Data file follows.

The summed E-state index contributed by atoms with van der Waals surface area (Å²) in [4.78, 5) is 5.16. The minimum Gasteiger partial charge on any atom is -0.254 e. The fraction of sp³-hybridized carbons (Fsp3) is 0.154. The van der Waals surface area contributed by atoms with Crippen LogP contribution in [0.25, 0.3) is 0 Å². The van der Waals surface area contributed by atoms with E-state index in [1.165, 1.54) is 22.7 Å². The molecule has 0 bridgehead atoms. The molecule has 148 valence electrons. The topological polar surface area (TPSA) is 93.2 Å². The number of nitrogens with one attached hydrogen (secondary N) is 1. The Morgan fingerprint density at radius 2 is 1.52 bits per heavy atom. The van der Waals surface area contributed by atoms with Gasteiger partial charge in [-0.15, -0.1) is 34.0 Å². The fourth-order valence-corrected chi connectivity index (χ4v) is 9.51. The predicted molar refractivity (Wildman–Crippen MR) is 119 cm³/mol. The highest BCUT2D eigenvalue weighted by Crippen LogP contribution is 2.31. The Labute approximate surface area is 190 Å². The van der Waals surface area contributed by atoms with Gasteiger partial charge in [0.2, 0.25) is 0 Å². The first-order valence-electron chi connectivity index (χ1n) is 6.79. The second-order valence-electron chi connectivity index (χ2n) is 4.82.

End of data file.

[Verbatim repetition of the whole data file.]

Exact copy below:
The summed E-state index contributed by atoms with van der Waals surface area (Å²) in [4.78, 5) is 5.16. The minimum Gasteiger partial charge on any atom is -0.254 e. The fraction of sp³-hybridized carbons (Fsp3) is 0.154. The van der Waals surface area contributed by atoms with Crippen LogP contribution in [0.25, 0.3) is 0 Å². The van der Waals surface area contributed by atoms with E-state index in [1.165, 1.54) is 22.7 Å². The molecule has 0 bridgehead atoms. The molecule has 148 valence electrons. The topological polar surface area (TPSA) is 93.2 Å². The number of nitrogens with one attached hydrogen (secondary N) is 1. The Morgan fingerprint density at radius 2 is 1.52 bits per heavy atom. The van der Waals surface area contributed by atoms with Gasteiger partial charge in [-0.15, -0.1) is 34.0 Å². The fourth-order valence-corrected chi connectivity index (χ4v) is 9.51. The predicted molar refractivity (Wildman–Crippen MR) is 119 cm³/mol. The highest BCUT2D eigenvalue weighted by Crippen LogP contribution is 2.31. The Labute approximate surface area is 190 Å². The van der Waals surface area contributed by atoms with Gasteiger partial charge in [0.2, 0.25) is 0 Å². The first-order valence-electron chi connectivity index (χ1n) is 6.79. The second-order valence-electron chi connectivity index (χ2n) is 4.82.